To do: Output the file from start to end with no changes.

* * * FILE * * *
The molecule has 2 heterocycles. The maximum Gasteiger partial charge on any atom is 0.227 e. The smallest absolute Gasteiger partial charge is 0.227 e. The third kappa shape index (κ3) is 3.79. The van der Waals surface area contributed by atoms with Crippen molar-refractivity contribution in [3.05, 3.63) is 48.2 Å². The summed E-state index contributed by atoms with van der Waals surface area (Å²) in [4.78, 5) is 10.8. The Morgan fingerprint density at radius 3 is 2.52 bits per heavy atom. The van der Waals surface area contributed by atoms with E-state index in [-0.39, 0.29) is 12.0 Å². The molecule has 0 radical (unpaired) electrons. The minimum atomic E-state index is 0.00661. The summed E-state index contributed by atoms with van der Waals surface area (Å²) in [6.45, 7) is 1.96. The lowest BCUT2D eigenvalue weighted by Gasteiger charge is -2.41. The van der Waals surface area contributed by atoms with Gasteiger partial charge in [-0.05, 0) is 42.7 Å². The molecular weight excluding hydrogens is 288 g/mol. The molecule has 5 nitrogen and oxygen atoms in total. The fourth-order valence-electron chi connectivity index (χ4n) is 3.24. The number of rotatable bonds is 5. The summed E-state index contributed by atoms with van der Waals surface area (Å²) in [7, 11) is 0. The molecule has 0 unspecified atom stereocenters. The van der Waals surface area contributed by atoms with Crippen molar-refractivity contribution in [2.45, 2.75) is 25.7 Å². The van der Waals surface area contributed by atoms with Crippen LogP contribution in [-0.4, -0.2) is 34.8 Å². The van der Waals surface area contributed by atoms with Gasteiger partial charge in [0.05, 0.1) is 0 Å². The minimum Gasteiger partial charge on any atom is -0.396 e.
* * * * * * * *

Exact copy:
The molecule has 2 heterocycles. The maximum Gasteiger partial charge on any atom is 0.227 e. The smallest absolute Gasteiger partial charge is 0.227 e. The third kappa shape index (κ3) is 3.79. The van der Waals surface area contributed by atoms with Crippen molar-refractivity contribution in [3.05, 3.63) is 48.2 Å². The summed E-state index contributed by atoms with van der Waals surface area (Å²) in [4.78, 5) is 10.8. The Morgan fingerprint density at radius 3 is 2.52 bits per heavy atom. The van der Waals surface area contributed by atoms with E-state index in [-0.39, 0.29) is 12.0 Å². The molecule has 0 radical (unpaired) electrons. The minimum atomic E-state index is 0.00661. The summed E-state index contributed by atoms with van der Waals surface area (Å²) in [6.45, 7) is 1.96. The lowest BCUT2D eigenvalue weighted by Gasteiger charge is -2.41. The van der Waals surface area contributed by atoms with Gasteiger partial charge in [-0.05, 0) is 42.7 Å². The molecular weight excluding hydrogens is 288 g/mol. The molecule has 5 nitrogen and oxygen atoms in total. The fourth-order valence-electron chi connectivity index (χ4n) is 3.24. The number of rotatable bonds is 5. The summed E-state index contributed by atoms with van der Waals surface area (Å²) in [7, 11) is 0. The molecule has 0 unspecified atom stereocenters. The van der Waals surface area contributed by atoms with Crippen molar-refractivity contribution in [2.45, 2.75) is 25.7 Å². The van der Waals surface area contributed by atoms with Crippen LogP contribution in [-0.4, -0.2) is 34.8 Å². The van der Waals surface area contributed by atoms with Gasteiger partial charge in [0.05, 0.1) is 0 Å². The minimum Gasteiger partial charge on any atom is -0.396 e.